“Fans can create a problem on stage,” Ridings said, explaining the prohibition. “There can be a hum.”
Ridings said the fan ban was added by his group and Leadership Florida. Asked if Scott’s campaign also requested it, he said he didn’t know.
Scott’s campaign returned its letter of agreement Oct. 9, but Crist’s campaign waited until Monday, two days before the debate. It included a handwritten notation by Gelber: “With understanding that the debate hosts will address any temperature issues with a fan if necessary.”
Ridings received Gelber’s paperwork at 6:44 p.m. Monday, a hectic time when debate organizers were distracted by another crisis: a lawsuit by Libertarian Party candidate Adrian Wyllie demanding he be allowed to participate.
“All of us were extremely focused on the Wyllie lawsuit,” Ridings said. “Frankly, calling our legal team to discuss a fan issue at that point seemed pretty trivial from my perspective.”
Leadership Florida’s Walker said the Scott campaign did not see Gelber’s version of the agreement before the debate.
But on a Tuesday walk-through at the auditorium, Gelber and Scott’s advisers saw an extension cord from a wall to Crist’s podium held down by duct tape. No follow-up talks took place to clarify when a fan could be used or who would approve it, which meant that organizers and Crist’s campaign had different understandings of the ground rules.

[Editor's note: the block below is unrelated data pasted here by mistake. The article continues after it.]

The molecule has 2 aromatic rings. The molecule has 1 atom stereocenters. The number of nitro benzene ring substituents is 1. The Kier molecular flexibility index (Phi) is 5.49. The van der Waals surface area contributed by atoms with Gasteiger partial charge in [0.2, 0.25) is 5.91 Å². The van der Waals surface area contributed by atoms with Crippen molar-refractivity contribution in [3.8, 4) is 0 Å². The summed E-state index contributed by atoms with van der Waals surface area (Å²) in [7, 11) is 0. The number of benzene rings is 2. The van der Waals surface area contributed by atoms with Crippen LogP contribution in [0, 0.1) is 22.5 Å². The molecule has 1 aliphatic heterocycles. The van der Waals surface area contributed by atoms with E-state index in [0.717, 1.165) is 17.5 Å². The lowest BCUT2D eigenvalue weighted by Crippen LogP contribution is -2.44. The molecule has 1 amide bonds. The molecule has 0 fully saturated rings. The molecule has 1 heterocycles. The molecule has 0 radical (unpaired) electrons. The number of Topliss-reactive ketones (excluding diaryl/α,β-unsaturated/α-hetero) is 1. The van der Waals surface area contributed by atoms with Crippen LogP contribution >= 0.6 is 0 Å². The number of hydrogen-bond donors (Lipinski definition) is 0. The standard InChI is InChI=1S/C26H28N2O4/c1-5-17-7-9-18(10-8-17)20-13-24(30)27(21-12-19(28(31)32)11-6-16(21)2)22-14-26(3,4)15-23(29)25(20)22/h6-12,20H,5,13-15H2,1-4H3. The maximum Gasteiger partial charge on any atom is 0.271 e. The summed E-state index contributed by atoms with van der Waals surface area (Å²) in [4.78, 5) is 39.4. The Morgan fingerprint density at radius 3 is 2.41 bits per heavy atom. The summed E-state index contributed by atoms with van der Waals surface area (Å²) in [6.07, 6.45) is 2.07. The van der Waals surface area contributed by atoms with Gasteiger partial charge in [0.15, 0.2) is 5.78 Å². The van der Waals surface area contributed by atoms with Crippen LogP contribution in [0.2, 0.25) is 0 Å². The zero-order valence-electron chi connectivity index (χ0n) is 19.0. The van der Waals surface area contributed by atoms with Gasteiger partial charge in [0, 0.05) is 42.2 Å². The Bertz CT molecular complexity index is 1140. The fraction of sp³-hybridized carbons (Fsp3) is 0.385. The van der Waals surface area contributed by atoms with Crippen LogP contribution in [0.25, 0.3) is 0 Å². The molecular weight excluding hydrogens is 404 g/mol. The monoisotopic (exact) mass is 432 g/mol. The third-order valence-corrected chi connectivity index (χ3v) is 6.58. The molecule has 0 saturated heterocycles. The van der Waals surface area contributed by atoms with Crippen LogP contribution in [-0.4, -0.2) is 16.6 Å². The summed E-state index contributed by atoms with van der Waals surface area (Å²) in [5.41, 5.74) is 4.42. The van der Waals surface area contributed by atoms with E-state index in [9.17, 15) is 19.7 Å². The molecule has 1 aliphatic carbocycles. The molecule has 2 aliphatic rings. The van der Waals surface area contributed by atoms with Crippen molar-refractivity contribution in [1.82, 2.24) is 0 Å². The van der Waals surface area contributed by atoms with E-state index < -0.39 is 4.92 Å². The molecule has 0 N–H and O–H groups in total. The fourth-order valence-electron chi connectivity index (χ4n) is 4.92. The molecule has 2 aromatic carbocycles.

Walker said that during the Scott campaign’s walk-through, O’Donnell asked about the fan.
“He just said, ‘We are still good on the fan?’ and I said there will be no fan,” Walker recounted.
Gelber insisted Thursday that Ridings acknowledged the hall’s air conditioning system was fickle. Ridings told Gelber that “if he [Crist] was uncomfortable, there would be a fan for him,” Gelber said.
Ridings confirmed that he told Gelber that organizers wanted candidates to feel comfortable. When the newly renovated Bailey Hall was set at a cool 66 degrees, Ridings reminded Crist’s campaign that no fans were allowed.
“Between 6 and 6:20 p.m.” Wednesday, the sponsors’ statement said, “someone from the Crist campaign placed a fan under Charlie Crist’s podium and they were again told that no fans would be permitted. Leadership Florida and the Florida Press Association did not anticipate or plan for the possibility that a candidate would not honor the debate rules. In retrospect, the debate partners should have been better prepared.”
Minutes before the debate went live, O’Donnell was visibly upset. He approached the debate moderators holding a copy of the rules and was overheard saying: “The rules say no fans. Are you going to abide by the rules?”
Rodriguez and the rest of the panel were blindsided by the demand. They were discussing questions, not debate stagecraft.
“We were totally caught by surprise,” Rodriguez said. “Our producer relayed the unfortunate message to me in my ear that Gov. Scott would not come out on stage two minutes before airtime.”
The New York Times called it “the great fan debate,” and Politico said a “Nasty Scott-Crist ‘fan’ debate deepens feud.” Sunshine State News, a reliably pro-Scott news outlet, called Scott’s action a “senseless meltdown.”
Scott and Crist will meet for their third and last debate at 7 p.m. Tuesday at WJXT in Jacksonville, moderated by CNN’s Jake Tapper and shown to a nationwide cable audience.
Crist’s campaign said he’ll bring his fan. CNN said its rules prohibit it.